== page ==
One of my other favorite wall covering are these modular, 3d wallpaper tiles from Ripple PaperForms. You can arrange the tiles in different orientations to create your own pattern – they are sized so that four tiles will make a circle, or can be connected in wavy lines as shown at right.
The tiles, which are made from 100% pre- and post-consumer recycled paper, can be installed temporarily with double stick tape or permanently with wallpaper paste. They can be left plain or can be painted. Each tile measures 12″ x 12″ x 2.25″ high, and pack of 12 tiles (12 square feet) runs $32.
The ripple tile has sound dampening qualities. It has also a sister product, a 3-D design that features a horizontal half moon design and is marketed as an acoustic product. Ripple tile is made in the USA and the Netherlands from locally sourced materials and it is recycleable.
Modular Arts Textural Wallcovering
Here’s another textural wallcover made from quite a different material – cementitious, mineral composites. This material offers superior fire-resistant properties, it’s relatively light weight, and doesn’t “off-gas” harmful, chemicals.
The ModularArts® Mineral Composite Panel surface is hard, dense, and flexible. It feels like rock or ceramic and is a fine, smooth, extremely dense cement that produces incredible detail.
The 32″ by 32″ panels can be installed seamlessly via steel reinforced, interlocking joints that ensure accurate panel-to-panel alignment and pattern matching in all directions. If damage should occur, the repair process is similar to what you would do to fix drywall, but without the paper layer to rip.
Innovations from Ecohaus
Several nice collections of tonal, handsomely understated solid and mottled color papers are available from Ecohaus. The manufacturer for their papers uses water-based inks free of heavy metals, and the factory recycles its wastes and uses recycled shipping materials. Many of their wallpapers were designed for commercial use and are quite durable and scrubbable.
Ecohaus also offers a faux suede, linen grass cloth and a hemp wallcovering called “Origins”. These wallcoverings are less durable than their papers, but visually more interesting.
EcoHaus’ prices range from $18.59 to $61.49 per linear yard, and their rolls are 36 to 54 inches in width. Not all of their papers have trimmed edges, which means that it’s a good idea to enlist some expert help in hanging these papers.
Roos International Wallcovering offers an amazing assortment of striking and earth-friendly wall coverings, ranging from raffia, grass cloth, wood veneer, hand painted papers to glass textiles and faux suede. They offer an elegant handpainted wallcover that looks slightly marbled with similar tonal qualities to Venetian plastering.
One of my favorites from Roos’ collections is the SRWood paper-backed wood veneer shown below. The SRWood herringbone pattern shown here is similar to Maya Romanoff’s “Ajiro” – but this is easier to find and purchase. Those of you who don’t spend your free hours reading sample books may not know that among interior designers and architects, Maya Romanoff is considered the king of wall coverings. His wall coverings include mother of pearl inlaid shell, precious metal leaf (copper, gold, silver), jewel paper that looks like silk, and 12 shades of wall mica! Maya Romanoff pretty much sells only to the interior design trade, though a small collection of his wall coverings can be found at some Sherwin-Williams paint stores.
Of SRWood, Roos says that it is “custom-made by nature” and friendly to the environment. It can be made from any of 80 species of trees grown in FSC-certified forests, and it is fire rated for architectural use. The product is a thin veneer of wood backed with cloth or paper.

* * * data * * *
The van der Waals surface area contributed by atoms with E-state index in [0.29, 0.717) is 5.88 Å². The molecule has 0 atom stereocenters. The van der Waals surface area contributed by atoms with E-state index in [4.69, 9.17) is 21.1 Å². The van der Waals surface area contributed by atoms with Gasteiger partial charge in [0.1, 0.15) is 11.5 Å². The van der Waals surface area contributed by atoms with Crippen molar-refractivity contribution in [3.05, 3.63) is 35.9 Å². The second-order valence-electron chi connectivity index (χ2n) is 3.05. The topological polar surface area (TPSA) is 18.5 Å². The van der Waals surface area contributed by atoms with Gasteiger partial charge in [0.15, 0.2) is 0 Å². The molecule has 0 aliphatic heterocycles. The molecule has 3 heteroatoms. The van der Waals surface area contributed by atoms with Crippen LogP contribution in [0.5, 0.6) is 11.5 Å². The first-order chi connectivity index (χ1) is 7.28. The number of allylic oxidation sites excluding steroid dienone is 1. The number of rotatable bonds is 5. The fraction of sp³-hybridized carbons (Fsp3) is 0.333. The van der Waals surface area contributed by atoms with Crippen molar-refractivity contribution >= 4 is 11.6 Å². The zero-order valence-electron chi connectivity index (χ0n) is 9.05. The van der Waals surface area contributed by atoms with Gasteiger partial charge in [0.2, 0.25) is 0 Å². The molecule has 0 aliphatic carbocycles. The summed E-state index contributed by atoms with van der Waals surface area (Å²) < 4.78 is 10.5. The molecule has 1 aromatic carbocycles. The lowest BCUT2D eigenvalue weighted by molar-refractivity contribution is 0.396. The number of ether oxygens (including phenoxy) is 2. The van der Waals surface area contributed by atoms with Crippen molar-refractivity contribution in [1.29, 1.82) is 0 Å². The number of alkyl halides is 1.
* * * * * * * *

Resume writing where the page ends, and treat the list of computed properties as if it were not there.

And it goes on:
Roos International also offers a textured glass textile that was invented about 50 years ago in Europe to cover bumpy or cracked problem walls, but has only become known here in the US in the past decade.
This glass textile can be painted with latex acrylic or epoxy paints. If you feel daring, you could choose to cover it with one of the new metallic, pearlescent, multicolor, glaze or faux finishes that Roos recommends. Glass textile is produced in rolls that are 39.2″ wide by 27 yards or 54 yards in lengths. It’s woven into many textural patterns, such as basketweave and herring bone.
An even more novel option is the glass bead wallcovering shown here. (Outside of a restaurant or a night club, I’m not sure I’d know where to put this, but if any of my readers have ideas, I’m open to suggestion.)
Roos even sells a PVC vinyl wallcovering called “Envision” that, according to their website, does contain recycled and renewable materials and doesn’t contains heavy metals or VOCs.
Cirqua Recycled Wallpaper – Second-Look, a comprehensive sustainable solution, includes new wallcoverings with a minimum of 20% recycled content and a retrieval program that reclaims and recycles previously used vinyl wallcovering. The low-VOC wallcoverings can be repeatedly recycled to divert them from landfills for many years.
This is where I usually share a humorous or uplifting bit of poetry with my readers, but since there’s no editor to tell me what to do, I thought that it would be fun to alter my pattern by including a personal note.
I started writing “Living in Comfort and Joy” on January 7, 2009, and initially, I knew who was reading. My friends of course, and then folks from the San Francisco Unitarian Church who were interested in knowing what I was doing to help their (and my) minister and his family to live more comfortably in a much smaller house than they had previously occupied. Each new post got around 70 readers.
Four months later, more than 4500 people have visited this blog, and 200 or 300 hundred people read each post. The traffic hovers around 50 instead of dropping down to zero between posts, which means that someone, somewhere is visiting the site every few minutes.
I’m very, very curious about these statistics, and grateful to reader Christine for pointing me to some tracking tools that show, geographically, where readers are located. I also ask you to take this very short poll to give me a better understanding of what you hope to find in my blog.
I know two things for sure about my readers: some people are coming back for multiple visits, and they are not just my friends and acquaintances, because I surely don’t know that many people!
I do know that other interior designers and architects read this blog, because they engage in some very interesting conversations with me via the comments section. I have become pen pals with a few of them.
But by and large, you, dear reader, are an intriguing mystery.
Whoever you are, I thank you for reading, and especially for leaving comments. It’s wonderful to have your company on my journey to a new vocation and avocation, and I’m learning from you as surely as you are learning from me. I hope that sometime, I get to meet at least a few of you.